Lake Hood Aerodrome (PALH) is the busiest seaplane base in the United States. It’s a killer place to spend time when you have the light, wind, and weather for photographing float planes. You will see every shape, size, kind, and vintage of aircraft taking off and landing right in front of you. I’ve spent lots and lots of time here over the decades either eating a picnic watching the action or like this afternoon, shooting. I love shooting in the fall because you have fall color for a background and at times like this afternoon, the first dusting of winter snow on the peaks. The vast majority of my shooting is when the aircraft is right above the lake and down the channel they taxi through. This is because as that’s where the fall color is located. I’m parked right on the water’s edge so you can see the aircraft on approach when landing to the north. You can pick them out minutes before recovery and pan with them all the way in. That’s how I picked up Rust’s DHC-3 Turbine Otter inbound.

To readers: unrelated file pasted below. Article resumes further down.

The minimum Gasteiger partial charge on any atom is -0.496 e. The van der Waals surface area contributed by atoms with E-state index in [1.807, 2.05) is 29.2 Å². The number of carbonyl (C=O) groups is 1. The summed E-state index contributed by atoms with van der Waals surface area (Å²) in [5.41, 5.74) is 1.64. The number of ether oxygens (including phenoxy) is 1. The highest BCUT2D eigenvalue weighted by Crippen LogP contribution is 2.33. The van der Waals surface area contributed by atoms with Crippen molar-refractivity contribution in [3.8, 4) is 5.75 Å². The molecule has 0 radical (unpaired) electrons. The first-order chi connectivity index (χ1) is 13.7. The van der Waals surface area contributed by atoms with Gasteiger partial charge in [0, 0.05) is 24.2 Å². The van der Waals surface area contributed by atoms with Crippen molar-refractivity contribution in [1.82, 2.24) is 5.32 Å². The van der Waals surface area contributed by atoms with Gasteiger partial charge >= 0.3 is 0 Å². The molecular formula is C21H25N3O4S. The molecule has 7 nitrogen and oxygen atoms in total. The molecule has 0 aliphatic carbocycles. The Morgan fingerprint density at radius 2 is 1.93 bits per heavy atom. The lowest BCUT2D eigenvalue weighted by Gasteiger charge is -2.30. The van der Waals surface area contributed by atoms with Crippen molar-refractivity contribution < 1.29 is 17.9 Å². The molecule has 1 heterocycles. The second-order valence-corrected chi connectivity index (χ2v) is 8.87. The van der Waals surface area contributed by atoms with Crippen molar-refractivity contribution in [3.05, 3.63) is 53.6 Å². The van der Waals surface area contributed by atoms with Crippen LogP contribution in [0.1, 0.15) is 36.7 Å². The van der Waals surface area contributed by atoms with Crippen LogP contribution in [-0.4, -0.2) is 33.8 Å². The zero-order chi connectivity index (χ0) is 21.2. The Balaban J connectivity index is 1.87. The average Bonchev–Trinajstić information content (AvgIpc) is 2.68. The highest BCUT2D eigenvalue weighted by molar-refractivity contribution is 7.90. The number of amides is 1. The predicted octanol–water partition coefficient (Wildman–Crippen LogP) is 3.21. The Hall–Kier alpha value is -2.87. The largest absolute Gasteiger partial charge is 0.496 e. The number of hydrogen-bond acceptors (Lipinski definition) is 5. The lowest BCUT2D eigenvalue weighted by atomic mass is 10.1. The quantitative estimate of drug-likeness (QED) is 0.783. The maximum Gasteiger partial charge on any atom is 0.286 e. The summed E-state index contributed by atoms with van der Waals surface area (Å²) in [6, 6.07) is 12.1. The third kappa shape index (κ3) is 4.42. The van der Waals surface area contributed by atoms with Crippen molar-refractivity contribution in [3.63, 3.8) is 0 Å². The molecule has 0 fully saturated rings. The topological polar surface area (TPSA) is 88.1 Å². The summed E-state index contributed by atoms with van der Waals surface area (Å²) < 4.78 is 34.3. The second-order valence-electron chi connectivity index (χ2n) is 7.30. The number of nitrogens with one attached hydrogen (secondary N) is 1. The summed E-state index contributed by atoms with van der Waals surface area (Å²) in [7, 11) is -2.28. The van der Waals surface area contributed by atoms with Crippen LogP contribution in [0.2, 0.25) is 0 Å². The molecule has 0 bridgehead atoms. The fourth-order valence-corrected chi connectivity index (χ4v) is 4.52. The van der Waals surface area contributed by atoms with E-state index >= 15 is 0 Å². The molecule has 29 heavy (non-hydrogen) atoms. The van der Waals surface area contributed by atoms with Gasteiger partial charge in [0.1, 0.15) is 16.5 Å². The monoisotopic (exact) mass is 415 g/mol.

You know a Rust’s Flying Service aircraft because they are all red. And with the gray moody skies, they really pop! So long before he splashed I tracked and photographed its approach. The Otter is a big aircraft, a tad bigger than your small commuter aircraft. Shooting with the Z400f4.5, it pulls in the background making it appear as if it were shooting the gap rather than just having entered the pattern. It was coming straight towards me so the Z 9 was hammering away producing a cool series of the approach. Then when it was over the lake, the Z400f4.5 provide tight coverage of the last seconds before splashdown. By the time it hit the water, I was way too tight to capture anything than a couple of drops of water. It didn’t matter, it was a great afternoon, Otter..ly too much fun!
de Havilland DHC-3 Otter captured by Z 9 / Z400f4.5